Cystic fibrosis: Overview and Implications
Christopher Phillips, SN BTC
Blackhawk Technical College
Cystic Fibrosis: Overview and Implications
Cystic fibrosis (CF) is a worldwide autosomal recessive disorder genetically inherited that causes chronic progressive health alterations of the bodily systems (Lyczak et al, 2004, p. 194). Mutations in the cystic fibrosis transmembrane conductance regulator gene (CFTR), located on the long arm of chromosome seven, results in many abnormal traits with organ function, specifically the respiratory, reproductive, and digestive systems that are genetically passed down from parents to their children (Lomas & Fowler, 2010, p. 30). A mutation causes the CFTR gene to be defective, thus producing an altered structure of chloride and sodium channel proteins found in the cells of the exocrine glands responsible for producing mucus, sweat, and digestive juices, which are vital for the normal functioning of the respiratory and digestive systems (Lomas & Fowler, 2010, p. 31). According to the Cystic Fibrosis Foundation (CFF) (2013), CF causes the body to produce unusually thick and sticky mucus which clogs the lung passages and facilitates life-threatening infections such as recurrent pneumonia that greatly decreases the normal life expectancy; in addition, CF obstructs anabolic processes of the pancreas to produce natural enzymes which promote the digestion and absorption of the food we ingest causing malabsorption (www.cff.org). According to McKinney et al., (2009), CF produces an array of symptoms that include: protuberant abdomen, barrel chest, digital clubbing, and thin extremities (p.1187). There is evidence that suggests that nearly all males with CF have an absence of the vas deferens, resulting in obstructive azoospermia, which occlude mature male reproductive cells called spermatozoa; in addition, only 20% of females are infertile, which is directly related to the thickening of the cervical mucus decreasing the ability for sperm to enter the uterus properly (Lewis et al., 2011, p. 632). The mucolytic affects of CF initially have their impact on the small airways of the upper respiratory tract causing symptoms of frequent cough, and chronic bronchiolitis; furthermore, lower airways are soon affected because the mucus becomes dehydrated and tenacious due to excessive sodium re-absorption which facilitates cilia immobilization, air trapping, hyperinflation, pneumonia, and destruction of lung tissue (Lewis et al., 2011, p.632). Persistent respiratory effects cause the following clinical manifestations: greenish colored sputum production, wheezing, shortness of breath, inflamed nasal passages, and activity intolerance (Lomas & Fowler, 2010, p. 32). Physical findings will elicit signs of mal-absorption leading to excessive weight loss, fatty stools, and failure to thrive (Lomas & Fowler, 2010, p. 31). Other physical findings associated with CF include concentrations of salt 60 mmol/L or greater on the skin is likely to lead to a diagnosis of CF (Lomas & Fowler, 2010, p. 32). Because CF is an inherited disorder, risk factors for getting the disease mainly relate to family genetics and racial background; moreover, CFTR mutations occur most frequently in white males with Northern European ancestry, but can affect all races (Lomas & Fowler, 2010, p. 30). According to Lewis et al. (2011), risk factors that greatly increase the likelihood of inheriting the disorder is determined by our parent’s deoxyribonucleic acid (DNA) (p. 631). If one parent is physically affected by CF, but the other is not nor is a recessive carrier, all of their children will be carriers; however, none will have the disease (Lomas & Fowler, 2010, p. 33). When both parents are carriers of the disease, but unaffected physically by the disease, each time they conceive a child there is a 50% chance that their child will also be a carrier, a 25% chance that their...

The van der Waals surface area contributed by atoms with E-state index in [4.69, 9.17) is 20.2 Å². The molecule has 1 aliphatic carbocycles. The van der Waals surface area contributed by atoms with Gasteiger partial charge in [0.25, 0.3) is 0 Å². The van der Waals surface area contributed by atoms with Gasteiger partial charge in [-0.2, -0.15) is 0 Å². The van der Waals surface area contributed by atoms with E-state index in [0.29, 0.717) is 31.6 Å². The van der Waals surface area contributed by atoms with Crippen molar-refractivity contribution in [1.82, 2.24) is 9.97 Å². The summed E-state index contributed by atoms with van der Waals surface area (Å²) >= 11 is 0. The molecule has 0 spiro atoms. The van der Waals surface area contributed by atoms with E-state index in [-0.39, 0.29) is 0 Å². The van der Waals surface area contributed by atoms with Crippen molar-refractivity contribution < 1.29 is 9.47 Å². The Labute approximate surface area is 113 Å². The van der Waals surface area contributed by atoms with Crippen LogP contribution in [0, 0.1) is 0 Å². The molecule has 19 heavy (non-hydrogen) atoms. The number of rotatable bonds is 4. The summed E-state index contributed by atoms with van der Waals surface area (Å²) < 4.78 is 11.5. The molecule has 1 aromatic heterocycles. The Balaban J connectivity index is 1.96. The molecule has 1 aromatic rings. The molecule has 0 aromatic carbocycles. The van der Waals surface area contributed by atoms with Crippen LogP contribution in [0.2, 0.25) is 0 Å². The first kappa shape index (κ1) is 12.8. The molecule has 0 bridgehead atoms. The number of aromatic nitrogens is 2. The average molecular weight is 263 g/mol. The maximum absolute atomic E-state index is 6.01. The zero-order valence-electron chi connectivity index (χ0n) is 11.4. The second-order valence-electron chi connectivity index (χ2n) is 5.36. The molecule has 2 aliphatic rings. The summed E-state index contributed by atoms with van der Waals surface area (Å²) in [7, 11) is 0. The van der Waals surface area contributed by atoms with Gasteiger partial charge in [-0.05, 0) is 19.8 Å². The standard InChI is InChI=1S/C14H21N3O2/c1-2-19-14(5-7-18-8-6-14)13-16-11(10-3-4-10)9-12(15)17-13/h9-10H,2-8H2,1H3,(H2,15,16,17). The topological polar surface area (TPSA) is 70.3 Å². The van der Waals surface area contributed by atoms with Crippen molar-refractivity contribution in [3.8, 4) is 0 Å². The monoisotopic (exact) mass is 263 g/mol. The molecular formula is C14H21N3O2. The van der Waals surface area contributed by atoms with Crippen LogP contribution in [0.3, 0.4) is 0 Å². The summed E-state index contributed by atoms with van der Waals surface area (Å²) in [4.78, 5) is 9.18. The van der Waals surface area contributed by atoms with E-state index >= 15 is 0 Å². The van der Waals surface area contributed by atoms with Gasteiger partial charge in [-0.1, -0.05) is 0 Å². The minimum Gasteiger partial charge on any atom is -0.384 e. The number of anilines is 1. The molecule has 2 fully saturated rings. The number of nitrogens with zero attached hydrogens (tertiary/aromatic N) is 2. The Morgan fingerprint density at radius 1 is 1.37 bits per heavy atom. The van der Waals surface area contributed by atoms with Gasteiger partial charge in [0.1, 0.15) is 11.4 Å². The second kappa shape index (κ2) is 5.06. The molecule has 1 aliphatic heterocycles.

References: Cystic Fibrosis Foundation. (2013). About cystic fibrosis: what you need to know. Retrieved from http://www.cff.org/AboutCF/ Accessed on Jan 24, 2013.
Green, R.D., Grosse, S.D., Earley, M.A., & Mei, J.B. (2005). Newborn Screening for Cystic Fibrosis: A Public Health Response. Centers for Disease Control and Prevention. Retrieved from www.cdc.gov/genomics/about/reports/2005/chap07.htm
Lewis, S., Dirkson, S., Heitkemper, M., Bucher, L., & Camera, I. (2011). Medical-surgical nursing: Assessment and management of clinical problems (8th ed.). St. Louis, MO: Mosby.
Lomas, P.H. & Fowler, S.B. (2010). Patients and Children with Cystic Fibrosis: A Family Affair. American Journal of Nursing, 110(8), 30-37.
Lyczak, J.B., Cannon, C.L., & Pier, J.B. (2004). Lung Infections Associated with Cystic Fibrosis. National Center for Biotechnology Information 15(2), 194-222.
McKinney, E., James, S., Murray, S., & Ashwill, J. (2009). Maternal child nursing (3rd Ed.) St. Louis, MO: Elsevier Saunders.
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